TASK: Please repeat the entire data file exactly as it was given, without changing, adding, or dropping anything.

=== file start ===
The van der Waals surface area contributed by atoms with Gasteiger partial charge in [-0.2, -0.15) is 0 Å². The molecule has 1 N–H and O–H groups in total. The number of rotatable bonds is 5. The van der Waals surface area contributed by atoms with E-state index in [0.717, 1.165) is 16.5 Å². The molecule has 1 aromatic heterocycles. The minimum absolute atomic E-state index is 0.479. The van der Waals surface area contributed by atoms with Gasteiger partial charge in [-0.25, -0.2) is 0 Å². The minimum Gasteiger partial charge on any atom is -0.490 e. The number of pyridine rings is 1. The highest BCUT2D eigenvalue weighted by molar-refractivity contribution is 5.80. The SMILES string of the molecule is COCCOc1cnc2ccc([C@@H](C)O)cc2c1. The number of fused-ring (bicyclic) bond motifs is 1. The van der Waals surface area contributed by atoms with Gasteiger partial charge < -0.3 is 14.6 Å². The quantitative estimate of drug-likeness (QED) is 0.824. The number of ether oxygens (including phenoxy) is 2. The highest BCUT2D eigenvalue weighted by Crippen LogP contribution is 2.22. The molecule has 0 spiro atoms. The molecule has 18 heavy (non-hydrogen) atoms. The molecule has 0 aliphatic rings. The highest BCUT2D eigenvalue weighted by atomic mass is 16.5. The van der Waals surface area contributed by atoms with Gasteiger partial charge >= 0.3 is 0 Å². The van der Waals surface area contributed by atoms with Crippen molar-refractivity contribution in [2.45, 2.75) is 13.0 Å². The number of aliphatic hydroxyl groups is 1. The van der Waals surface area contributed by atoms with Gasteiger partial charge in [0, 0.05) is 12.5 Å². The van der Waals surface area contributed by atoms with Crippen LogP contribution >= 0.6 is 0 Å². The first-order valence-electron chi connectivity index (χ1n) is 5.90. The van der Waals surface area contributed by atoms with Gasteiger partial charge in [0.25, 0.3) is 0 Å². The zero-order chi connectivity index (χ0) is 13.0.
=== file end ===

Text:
The van der Waals surface area contributed by atoms with Gasteiger partial charge in [-0.2, -0.15) is 0 Å². The molecule has 1 N–H and O–H groups in total. The number of rotatable bonds is 5. The van der Waals surface area contributed by atoms with E-state index in [0.717, 1.165) is 16.5 Å². The molecule has 1 aromatic heterocycles. The minimum absolute atomic E-state index is 0.479. The van der Waals surface area contributed by atoms with Gasteiger partial charge in [-0.25, -0.2) is 0 Å². The minimum Gasteiger partial charge on any atom is -0.490 e. The number of pyridine rings is 1. The highest BCUT2D eigenvalue weighted by molar-refractivity contribution is 5.80. The SMILES string of the molecule is COCCOc1cnc2ccc([C@@H](C)O)cc2c1. The number of fused-ring (bicyclic) bond motifs is 1. The van der Waals surface area contributed by atoms with Gasteiger partial charge < -0.3 is 14.6 Å². The quantitative estimate of drug-likeness (QED) is 0.824. The number of ether oxygens (including phenoxy) is 2. The highest BCUT2D eigenvalue weighted by Crippen LogP contribution is 2.22. The molecule has 0 spiro atoms. The molecule has 18 heavy (non-hydrogen) atoms. The molecule has 0 aliphatic rings. The highest BCUT2D eigenvalue weighted by atomic mass is 16.5. The van der Waals surface area contributed by atoms with Gasteiger partial charge >= 0.3 is 0 Å². The van der Waals surface area contributed by atoms with Crippen molar-refractivity contribution in [2.45, 2.75) is 13.0 Å². The number of aliphatic hydroxyl groups is 1. The van der Waals surface area contributed by atoms with Gasteiger partial charge in [0, 0.05) is 12.5 Å². The van der Waals surface area contributed by atoms with Crippen LogP contribution >= 0.6 is 0 Å². The first-order valence-electron chi connectivity index (χ1n) is 5.90. The van der Waals surface area contributed by atoms with Gasteiger partial charge in [0.25, 0.3) is 0 Å². The zero-order chi connectivity index (χ0) is 13.0.